To get an additional understanding of ECS, there is also an excellent question on GameDev StackExchange

Even though ECS is mostly used in real-time games, it is also possible to use it in turn-based games, which I have started doing myself in my Trading Card Game code.

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ECS makes the most sense for my system, particularly with regards to extensibility. I have used them before, can't believe I hadn't considered it to solve this problem. Thanks. –  Nick Udell Jul 21 '14 at 13:14

Your interfaces are inconvenient, and you are falling in to a trap of convenience that actually leads to inconvenience..... let me explain...

C# makes it easy to create the getter/setter methods for interfaces/classes. There are three places I can see where your use (abuse) of this convenience leads to poor usability of your interfaces:

public interface IPlayer<TPos> : ICharacter<TPos>, IResetable
{
int Gold { get; set; }
}


and:

public interface ICharacter<TPos> : IHavePosition<TPos>, ICanMove<TPos>
{
int ActionPoints { get; set; }

.....

}


and also maybe (borderline):

public interface IHavePosition<T>
{
T Position { get; set; }
}


In each of these three places (maybe not the Position), the use of the interfaces would be 'relative'. Using the Gold as an example, let's say you need to change the Gold, there are very few places where you already know what the final gold will be without first determining what the current gold is. I can think of only the start/end conditions of the game, and some occasional in-the-middle major events. Also, those will likely be fixed amounts, like:

Player.Gold =0;


or

Player.Gold = 100;


The most common use of the method will be something like:

/// pick up gold at this location:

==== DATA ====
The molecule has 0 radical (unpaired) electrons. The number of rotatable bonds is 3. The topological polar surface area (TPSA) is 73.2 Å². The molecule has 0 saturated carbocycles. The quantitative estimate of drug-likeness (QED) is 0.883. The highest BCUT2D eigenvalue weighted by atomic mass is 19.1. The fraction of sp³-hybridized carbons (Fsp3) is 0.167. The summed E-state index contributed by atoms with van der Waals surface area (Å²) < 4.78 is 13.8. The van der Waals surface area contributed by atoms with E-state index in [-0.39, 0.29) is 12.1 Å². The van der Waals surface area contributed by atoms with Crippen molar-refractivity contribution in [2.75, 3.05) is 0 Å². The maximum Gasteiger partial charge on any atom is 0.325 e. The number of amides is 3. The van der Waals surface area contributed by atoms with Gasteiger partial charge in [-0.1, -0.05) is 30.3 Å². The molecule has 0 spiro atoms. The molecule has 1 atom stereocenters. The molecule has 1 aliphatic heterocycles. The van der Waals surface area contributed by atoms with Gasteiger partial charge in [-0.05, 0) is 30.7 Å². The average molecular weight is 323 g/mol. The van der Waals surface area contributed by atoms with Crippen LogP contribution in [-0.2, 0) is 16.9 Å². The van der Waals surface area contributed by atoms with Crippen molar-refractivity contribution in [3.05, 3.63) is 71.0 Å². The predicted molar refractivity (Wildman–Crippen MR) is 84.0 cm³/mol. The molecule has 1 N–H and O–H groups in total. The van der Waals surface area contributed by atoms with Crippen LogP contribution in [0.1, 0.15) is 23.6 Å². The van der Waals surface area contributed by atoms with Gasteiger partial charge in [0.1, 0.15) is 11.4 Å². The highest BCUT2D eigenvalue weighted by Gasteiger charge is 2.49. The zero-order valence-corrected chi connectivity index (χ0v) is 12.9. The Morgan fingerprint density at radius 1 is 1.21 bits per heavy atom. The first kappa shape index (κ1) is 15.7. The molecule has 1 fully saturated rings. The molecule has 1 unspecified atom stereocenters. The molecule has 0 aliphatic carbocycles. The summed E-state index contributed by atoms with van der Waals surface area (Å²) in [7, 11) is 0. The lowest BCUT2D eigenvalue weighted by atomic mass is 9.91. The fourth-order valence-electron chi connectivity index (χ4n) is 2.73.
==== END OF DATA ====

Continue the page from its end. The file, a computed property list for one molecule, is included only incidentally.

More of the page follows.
Player.Gold += Spot.Gold;
Spot.Gold = 0;


Or, if they have to 'pay' for something:

if (Player.Gold >= price)
{
Player.Gold -= price;
// add item to inventory...
}


This logic would have to be duplicated in many, many places.

It would be a much better design if you centralized the Gold (and action point, and position management) logic, and had methods like:

/// add an amount of gold, and return the new total (amount can be negative)

/// test whether an amount can be paid,
/// if it can, reduce the gold by that amount and return true
/// otherwise return false.
bool PayAmount(int amount);


methods like the above would simplify much of your interaction with the implementations. The principle of encapsulation (and DRY) would be preserved.

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I totally agree, and this is something which I believe can be done when writing the code using Entity Component System as well, good catch! –  Simon André Forsberg Jul 21 '14 at 13:46
You're completely right, I've let properties take over when they don't make sense. –  Nick Udell Jul 21 '14 at 14:17

Just a tip on your naming convention if you want to follow Microsofts naming guideline.

For example, IComponent (descriptive noun), ICustomAttributeProvider (noun phrase), and IPersistable (adjective) are appropriate interface names. As with other type names, avoid abbreviations.

So your IHavePosition<T> would perhaps become IPositionable<T> and ICanMove<T> would certainly become IMoveable<T>.

Seeing HavePosition or CanMove makes me think about booleans. Examples from .NET:

• Process.HasExited or
• Control.HasChildren
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May I add that you could try using alias to alleviate the situation a bit. However, you will have to add the using alias on top of every source file :

using PlayerPosition = IHavePosition<Vector3>;
/* im not sure if you can reuse the same name as the generic type.
if not, rename the one of them (like prefix it with acronym of the game) */
using Player = Player<Vector3, int>;
using Enemy = Enemy<Int2, float>;